PASSIONATE ENVIRONMENTALIST

Meet Elizabeth Wathuti, Kenya’s environment champion

She repeated her K.C.S.E to get marks to pursue her dream Environmental course.

In Summary

•She grew her first tree at the age of seven years.

• Liz was inspired by the late Wangari Maathai who was dedicated in conserving the environment.

Elizabeth Wanjiru Wathuti,23,Passionate Environmentalist
Elizabeth Wanjiru Wathuti,23,Passionate Environmentalist
Image: COURTESY

Elizabeth Wathuti alias 'Liz Mazingira', 23, joins four other African regional finalists as a Young Champion of the Earth 2019 nominee.

The program sponsored by UNEP seeks to reward young people who have outstanding potential to create a positive environmental impact.

'Passionate Environmentalist'

 
 
 
 

Liz told the Star that growing up in Tetu, Nyeri County contributed to her love for nature.

“I grew up in Tetu which is known for having the highest forest covers and the fastest flowing river in Africa - River Gura,” she said.

Liz says she planted her first tree at the age of seven during her holiday in primary school.

“I planted the tree in a forest in Karima hill during a national holiday,” she says.

Her passion for environment conservation intensified as she joined high school.

“I joined Kangubiri High School and revived the Environmental Club while I was in Form One. We grew trees in a portion of land we were assigned by the school,” Liz says.

The tree still lives to date and provides shade to the girls.

 
 
 
 

She says as the patron of the club they also measured the amount of rainfall in the school's weather station and sent the results to the meteorological headquarters in Dagoretti.

'MISSED CAMPUS ENTRY'

What would the average Kenyan do if they missed campus entry? Give up perhaps.

“I was tempted to do the same but I did not,” Liz says.

Elizabeth Wathuti training students in Broadways highschool in 2018
Elizabeth Wathuti training students in Broadways highschool in 2018
Image: COURTESY

She instead repeated her Form Four to get good marks that would enable her to join the university and do her dream environmental course through the Joint Admissions Board.

“My mum couldn't raise money for the parallel program, and I wanted to do my dream course so I repeated Form Four in the same high school and scooped a B Grade,” she says.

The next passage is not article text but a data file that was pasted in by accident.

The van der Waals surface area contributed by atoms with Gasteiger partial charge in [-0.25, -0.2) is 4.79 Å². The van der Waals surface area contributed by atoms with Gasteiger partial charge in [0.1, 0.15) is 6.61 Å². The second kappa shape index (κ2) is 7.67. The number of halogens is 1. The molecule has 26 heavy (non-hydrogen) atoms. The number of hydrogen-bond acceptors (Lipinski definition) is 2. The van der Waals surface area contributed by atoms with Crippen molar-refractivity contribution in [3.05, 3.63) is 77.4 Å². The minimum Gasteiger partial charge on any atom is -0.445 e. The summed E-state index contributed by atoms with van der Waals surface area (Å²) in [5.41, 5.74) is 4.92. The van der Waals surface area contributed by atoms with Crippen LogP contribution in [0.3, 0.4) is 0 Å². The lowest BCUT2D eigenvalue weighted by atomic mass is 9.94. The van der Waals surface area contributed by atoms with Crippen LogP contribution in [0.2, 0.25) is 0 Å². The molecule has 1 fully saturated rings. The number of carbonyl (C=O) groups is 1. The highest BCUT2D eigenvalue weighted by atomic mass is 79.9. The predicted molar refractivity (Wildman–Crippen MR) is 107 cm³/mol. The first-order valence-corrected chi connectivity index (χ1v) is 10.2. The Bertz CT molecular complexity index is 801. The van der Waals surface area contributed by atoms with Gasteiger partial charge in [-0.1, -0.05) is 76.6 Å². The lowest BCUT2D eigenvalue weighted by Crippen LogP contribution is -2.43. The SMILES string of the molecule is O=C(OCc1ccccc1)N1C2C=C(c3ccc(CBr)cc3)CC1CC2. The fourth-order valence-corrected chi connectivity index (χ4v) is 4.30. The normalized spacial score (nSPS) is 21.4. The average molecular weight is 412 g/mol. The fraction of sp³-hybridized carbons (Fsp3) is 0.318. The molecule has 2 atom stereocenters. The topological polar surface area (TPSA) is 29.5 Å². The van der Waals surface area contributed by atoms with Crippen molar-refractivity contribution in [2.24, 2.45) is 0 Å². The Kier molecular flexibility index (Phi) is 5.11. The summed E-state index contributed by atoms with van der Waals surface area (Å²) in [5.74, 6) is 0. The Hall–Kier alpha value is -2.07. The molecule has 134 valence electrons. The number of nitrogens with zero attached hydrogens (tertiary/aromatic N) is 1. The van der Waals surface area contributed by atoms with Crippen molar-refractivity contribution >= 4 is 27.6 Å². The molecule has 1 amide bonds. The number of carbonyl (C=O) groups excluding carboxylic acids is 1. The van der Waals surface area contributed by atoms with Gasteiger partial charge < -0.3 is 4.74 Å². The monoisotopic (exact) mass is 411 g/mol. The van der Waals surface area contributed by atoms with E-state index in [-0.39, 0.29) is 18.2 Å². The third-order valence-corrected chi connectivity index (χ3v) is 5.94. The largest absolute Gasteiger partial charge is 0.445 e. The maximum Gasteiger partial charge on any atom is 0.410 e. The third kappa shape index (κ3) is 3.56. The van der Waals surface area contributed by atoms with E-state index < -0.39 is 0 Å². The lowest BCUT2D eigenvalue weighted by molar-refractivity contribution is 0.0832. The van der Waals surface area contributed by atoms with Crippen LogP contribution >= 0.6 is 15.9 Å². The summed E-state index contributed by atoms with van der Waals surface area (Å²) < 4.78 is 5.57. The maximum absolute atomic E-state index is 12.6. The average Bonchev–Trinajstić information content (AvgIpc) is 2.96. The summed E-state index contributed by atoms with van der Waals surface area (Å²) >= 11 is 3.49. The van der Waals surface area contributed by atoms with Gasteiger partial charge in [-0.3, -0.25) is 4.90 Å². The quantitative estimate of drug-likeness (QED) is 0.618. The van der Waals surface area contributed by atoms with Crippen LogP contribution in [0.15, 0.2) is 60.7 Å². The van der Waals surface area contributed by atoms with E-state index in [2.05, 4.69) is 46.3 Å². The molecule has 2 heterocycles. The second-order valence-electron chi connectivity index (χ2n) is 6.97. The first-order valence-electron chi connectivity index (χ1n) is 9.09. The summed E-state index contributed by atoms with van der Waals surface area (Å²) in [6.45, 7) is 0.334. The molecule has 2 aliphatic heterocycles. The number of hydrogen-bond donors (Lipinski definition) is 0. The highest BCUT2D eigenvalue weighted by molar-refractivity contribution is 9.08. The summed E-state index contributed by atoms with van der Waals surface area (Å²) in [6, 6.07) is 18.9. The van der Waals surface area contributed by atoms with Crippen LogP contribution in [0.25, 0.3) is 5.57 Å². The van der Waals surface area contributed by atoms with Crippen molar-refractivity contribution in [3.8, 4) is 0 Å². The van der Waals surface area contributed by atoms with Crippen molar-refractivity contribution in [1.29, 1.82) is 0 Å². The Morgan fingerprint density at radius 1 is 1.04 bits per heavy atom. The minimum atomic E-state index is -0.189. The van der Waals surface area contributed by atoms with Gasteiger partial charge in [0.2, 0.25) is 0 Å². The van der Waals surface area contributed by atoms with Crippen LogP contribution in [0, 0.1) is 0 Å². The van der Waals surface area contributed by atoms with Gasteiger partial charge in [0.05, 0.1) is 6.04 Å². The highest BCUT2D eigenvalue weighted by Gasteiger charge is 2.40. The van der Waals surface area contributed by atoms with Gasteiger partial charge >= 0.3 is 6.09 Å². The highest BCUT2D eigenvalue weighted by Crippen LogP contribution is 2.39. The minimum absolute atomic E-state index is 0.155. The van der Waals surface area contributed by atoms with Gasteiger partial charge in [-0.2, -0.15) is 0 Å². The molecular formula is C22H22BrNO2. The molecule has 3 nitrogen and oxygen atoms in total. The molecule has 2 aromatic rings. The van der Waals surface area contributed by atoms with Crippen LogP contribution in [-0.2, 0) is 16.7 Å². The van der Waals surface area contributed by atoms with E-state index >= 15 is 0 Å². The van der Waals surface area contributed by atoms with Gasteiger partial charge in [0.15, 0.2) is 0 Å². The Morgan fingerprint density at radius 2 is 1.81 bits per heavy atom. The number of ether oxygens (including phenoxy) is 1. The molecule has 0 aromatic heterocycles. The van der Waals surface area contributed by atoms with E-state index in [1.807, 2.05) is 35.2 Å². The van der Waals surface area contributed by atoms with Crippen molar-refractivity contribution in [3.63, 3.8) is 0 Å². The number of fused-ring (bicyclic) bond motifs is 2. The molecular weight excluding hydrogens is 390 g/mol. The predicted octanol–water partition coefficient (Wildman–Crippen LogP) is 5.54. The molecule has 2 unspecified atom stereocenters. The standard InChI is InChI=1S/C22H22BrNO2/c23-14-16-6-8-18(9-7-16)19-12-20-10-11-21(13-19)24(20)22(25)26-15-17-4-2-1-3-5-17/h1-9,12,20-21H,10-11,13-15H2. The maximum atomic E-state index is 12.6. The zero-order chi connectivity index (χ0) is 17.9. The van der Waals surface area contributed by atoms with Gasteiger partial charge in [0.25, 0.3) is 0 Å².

With the B she joined Kenyatta University and recently graduated with a Bachelor’s degree in Environmental Studies and Community Development.

She served in the leadership of the Kenyatta University Environmental Club (KUNEC) for three consecutive years.

“Through these experiences, I was able to conduct numerous tree planting activities such as clean ups and environmental education activities, all while increasing awareness of global environmental challenges like climate change,” Liz added.

Elizabeth Wathuta speaking at a seminar in Spain
Elizabeth Wathuta speaking at a seminar in Spain
Image: COURTESY

She also visited schools talking to pupils on the importance of conserving our environment and planting trees.

'Role model Wangari Maathai'

She says she was greatly inspired by Wangari Maathai who also hailed from her home county in Tetu.

“My parents always asked me to study hard so that I may meet and plant trees with Wangari Maathai,” Liz adds.

Unfortunately, that dream did not come to pass as the Nobel laureate passed on in 2011.

“I was shattered, all my life I worked really hard in school to get to meet her,” Liz says.

'Book of hope'

Through Wangari Maathai's book Unbowed her passion was restored.

The book talks of Maathai’s remarkable story of courage, faith, and the power of persistence destined to inspire generations to come, through preserving Kenya's forests.

“I read the book, got inspired and said the legacy must leave on. If it were not for Wangari there would be no Karura,” she says.

'Efforts recognised in 2016'

Her passion and commitment to the environment were recognised by the Greenbelt Movement, Kenya Community Development Foundation and the Rockefeller Foundation.

She was awarded the fourth recipient of the Wangari Maathai Scholarship Award. 

She says the award played a big role in exposing her to international events.

Elizabeth Wathuti teaching primary school pupils how to grow trees
Elizabeth Wathuti teaching primary school pupils how to grow trees
Image: COURTESY

She attended an international seminar on sustainable regions in Gran Canaria, Spain courtesy of the award.

Through the funding from the scholarship, she established a tree seedling nursery in Tetu and founded the Green Generation Initiative.

'Bringing GGI to life'

She says the main aim of the Green Generation Initiative is to address global environmental challenges that she has identified with since she was a child like deforestation, pollution and environmental injustices.

"I often used to think to myself ‘Why not nurture and raise more young people to be conscious of the environment so that their collective action will help to address global environmental challenges?"

She is dedicated in teaching generations  on the importance of environment.